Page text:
Am I a New England Revolution fan? A critic? Is is possible to be both?
Whether here on Soccer Soap Box, or via snarky Twitter commentary I think I have the critic thing pretty well down. Heck, the Revolution even know me for that too, and invited me and other bloggers in to offer support of our efforts – and commendably – not to offer recommendations on our opinions.
But as I sit here knowing I best dust off the blog I’m looking for something different. You see a writing a summary of those current critiques would be an easy, too easy, blog post to write.
But like most “citizen journalists” those critiques are not always what fuels me. It’s not usually what drags me to games. Or what gets me to chase my little ones around the stadium. Or has me in the rain on mid week games from teams with fewer diehards than we’d like to admit watching teams from the Carolinas whose names I’d prefer to forget.
At the end of the day, I’m a fan too. And was a fan first.
At times I envy the unending optimism of The Rebellion and undying affection shown by the Midnight Riders, at least when I haven’t convinced myself that they just miss the poor play from that pretty tough viewing angle.
So as I fumbled through a grumpy back and forth with a coworker, co-fan, and sometimes co-critic of the New England Revolution the other day, it was clear that his outlook on the team, and its midweek performance, was quite a bit rosier than my own.
I wondered if I have I become a one dimensional, Twitter-fueled curmudgeon. Can I post a glass half full view of the Revolution’s 2011 start?
Now there’s a more interesting excercise…. could I create my very own Brad Feldman moment? When all things Revolution make sense, the field is tilted toward our goal, the other team has pictures of the ref in awkward situations with various farm animals and anything that goes against the Revs is a clear crime against soccer (or humanity.)
Here’s the irony. It’s actually quite easy to take a “glass half full” view of where the Revolution are right now. You just have to look at the things from a new perspective.
What could that perspective possibly be you ask?
Well, let’s start with the fact that the Revolution haven’t been playing particularly well. Given my past commentary, there’s no denying my view on that. But nearly every team in the league will have a patch of games where that will be said about them.
And, there are some countervailing forces at play here. (And now, I’m officially switching to fan mode… and will allow myself the inappropriate use of “we”…)
First, there’s hope to be found in the players. We’ve barely seen Marko Perovic, last year’s glimmer of hope. We’ve never yet seen Ousmane Dabo. We JUST signed a Danish striker Rajko Lekic. Rookie defender A.J. Soares, newcomer Franco Coria and Ryan Cochrane have mostly gotten the job done, and should be expected to improve with more time in MLS together. Didier Domi looks like the real deal. Kevin Alston has played a few games without grabbing his hamstring. These are good signs.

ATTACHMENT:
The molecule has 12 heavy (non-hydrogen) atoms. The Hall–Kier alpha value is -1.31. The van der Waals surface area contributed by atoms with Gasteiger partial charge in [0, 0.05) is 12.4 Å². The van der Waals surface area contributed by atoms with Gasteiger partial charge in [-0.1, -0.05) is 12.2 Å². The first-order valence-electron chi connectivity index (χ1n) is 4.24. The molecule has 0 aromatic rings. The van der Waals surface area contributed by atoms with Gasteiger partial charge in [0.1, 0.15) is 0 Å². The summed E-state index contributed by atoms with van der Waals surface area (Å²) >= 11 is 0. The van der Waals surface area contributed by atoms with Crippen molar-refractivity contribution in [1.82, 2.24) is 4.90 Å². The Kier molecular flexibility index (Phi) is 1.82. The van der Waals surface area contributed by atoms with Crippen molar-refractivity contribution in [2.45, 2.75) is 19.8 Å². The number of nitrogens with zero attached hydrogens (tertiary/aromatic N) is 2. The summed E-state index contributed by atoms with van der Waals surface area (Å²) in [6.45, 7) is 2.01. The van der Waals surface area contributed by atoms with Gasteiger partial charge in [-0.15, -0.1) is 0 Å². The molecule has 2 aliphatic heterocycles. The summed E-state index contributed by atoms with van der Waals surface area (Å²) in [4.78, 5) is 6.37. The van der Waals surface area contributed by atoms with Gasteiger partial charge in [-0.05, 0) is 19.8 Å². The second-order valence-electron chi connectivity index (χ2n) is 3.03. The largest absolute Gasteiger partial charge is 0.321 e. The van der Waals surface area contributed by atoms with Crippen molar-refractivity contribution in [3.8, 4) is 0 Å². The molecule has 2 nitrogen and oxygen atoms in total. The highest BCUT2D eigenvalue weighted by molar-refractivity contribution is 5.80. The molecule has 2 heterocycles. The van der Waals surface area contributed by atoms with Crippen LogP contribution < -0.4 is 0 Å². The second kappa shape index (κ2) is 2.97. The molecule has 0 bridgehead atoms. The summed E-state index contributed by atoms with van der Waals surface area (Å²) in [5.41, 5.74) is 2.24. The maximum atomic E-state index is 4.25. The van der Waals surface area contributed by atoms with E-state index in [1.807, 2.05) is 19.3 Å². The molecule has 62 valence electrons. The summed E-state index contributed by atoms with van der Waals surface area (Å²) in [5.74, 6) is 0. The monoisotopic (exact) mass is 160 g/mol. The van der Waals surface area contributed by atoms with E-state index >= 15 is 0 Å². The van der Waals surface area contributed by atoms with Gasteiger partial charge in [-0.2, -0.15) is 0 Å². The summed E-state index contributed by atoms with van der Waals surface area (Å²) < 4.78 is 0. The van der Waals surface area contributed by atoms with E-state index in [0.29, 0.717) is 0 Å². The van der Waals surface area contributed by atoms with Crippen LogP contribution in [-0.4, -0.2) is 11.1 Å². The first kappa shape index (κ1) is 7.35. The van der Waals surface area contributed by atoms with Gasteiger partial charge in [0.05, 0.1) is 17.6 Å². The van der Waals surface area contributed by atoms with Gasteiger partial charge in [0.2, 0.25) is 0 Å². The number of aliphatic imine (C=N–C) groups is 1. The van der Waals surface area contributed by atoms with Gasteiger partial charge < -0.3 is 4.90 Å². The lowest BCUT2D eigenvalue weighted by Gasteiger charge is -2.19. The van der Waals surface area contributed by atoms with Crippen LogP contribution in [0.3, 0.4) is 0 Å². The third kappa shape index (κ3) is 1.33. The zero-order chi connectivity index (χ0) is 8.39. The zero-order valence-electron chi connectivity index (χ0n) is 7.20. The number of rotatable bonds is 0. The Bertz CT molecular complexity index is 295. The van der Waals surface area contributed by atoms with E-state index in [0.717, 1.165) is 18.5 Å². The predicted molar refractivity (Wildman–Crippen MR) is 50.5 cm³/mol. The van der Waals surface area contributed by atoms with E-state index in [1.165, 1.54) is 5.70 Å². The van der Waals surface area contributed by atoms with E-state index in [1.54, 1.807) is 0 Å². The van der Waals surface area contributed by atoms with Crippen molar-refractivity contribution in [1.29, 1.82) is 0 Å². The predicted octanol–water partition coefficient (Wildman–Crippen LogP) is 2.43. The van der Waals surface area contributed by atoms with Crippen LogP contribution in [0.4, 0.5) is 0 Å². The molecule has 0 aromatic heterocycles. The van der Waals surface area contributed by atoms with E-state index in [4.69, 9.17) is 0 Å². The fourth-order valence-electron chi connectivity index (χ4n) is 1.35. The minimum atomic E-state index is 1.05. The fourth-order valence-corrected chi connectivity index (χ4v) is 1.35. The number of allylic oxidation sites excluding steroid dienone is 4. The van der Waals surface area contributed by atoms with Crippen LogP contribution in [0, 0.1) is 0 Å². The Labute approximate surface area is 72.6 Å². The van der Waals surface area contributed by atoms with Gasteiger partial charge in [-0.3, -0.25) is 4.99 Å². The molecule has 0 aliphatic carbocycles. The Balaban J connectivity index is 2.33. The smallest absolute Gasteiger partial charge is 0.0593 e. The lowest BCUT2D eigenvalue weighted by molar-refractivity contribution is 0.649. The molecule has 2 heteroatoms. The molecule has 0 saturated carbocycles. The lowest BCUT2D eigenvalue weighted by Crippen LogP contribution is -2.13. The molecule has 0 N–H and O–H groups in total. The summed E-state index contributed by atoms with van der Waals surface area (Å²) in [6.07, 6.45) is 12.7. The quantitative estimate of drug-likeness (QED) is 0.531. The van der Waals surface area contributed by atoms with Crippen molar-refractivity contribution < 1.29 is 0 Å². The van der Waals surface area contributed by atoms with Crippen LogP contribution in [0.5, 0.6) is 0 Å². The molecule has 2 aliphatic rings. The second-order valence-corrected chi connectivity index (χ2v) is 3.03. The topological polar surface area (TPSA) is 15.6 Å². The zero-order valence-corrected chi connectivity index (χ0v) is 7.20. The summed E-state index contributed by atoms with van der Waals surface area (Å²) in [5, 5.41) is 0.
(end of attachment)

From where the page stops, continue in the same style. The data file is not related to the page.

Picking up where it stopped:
Second, there’s a significant level of parity between teams in MLS and that all teams go through bad patches. I sat through the wonderful/horrible 2002 season as a season ticket holder, not missing many (if any) games and realized that playing “pretty” and getting to the MLS Cup final are not necessarily linked.
But for that magic trick to work, teams need to get points when maybe they haven’t completely earned them. I’d suggest the Revolution have been doing just that.
Now, if we combine those two ideas… that 1) we have added some quality (even if they haven’t been able to all be on the field on the same time, or played the way we’d hope) and 2) we have picked up some points that we arguably didn’t deserve, there’s reason for optimism that we’ll see a decent year and improving quality.
You see, success for me is being able to see the Revolution play an entertaining brand of soccer and having them win games, and theoretically MLS Cups. And yes, often in that order.
So my glass-half-full view? We’ve lucked into points as our team plays its extended pre-season, welcoming in new players, and figuring out how to play together. Many other teams would have dropped those same points during their own bad-patch of soccer. We will actually earn the points when our players are healthy and things are clicking on the field.
So can we expect a free flowing brand of soccer in a few weeks that wins games and humiliates opponents? Well, I know what the fan in me is hoping for.
The critic in me, however, wants you to ask again after tonight’s game against Real Salt Lake.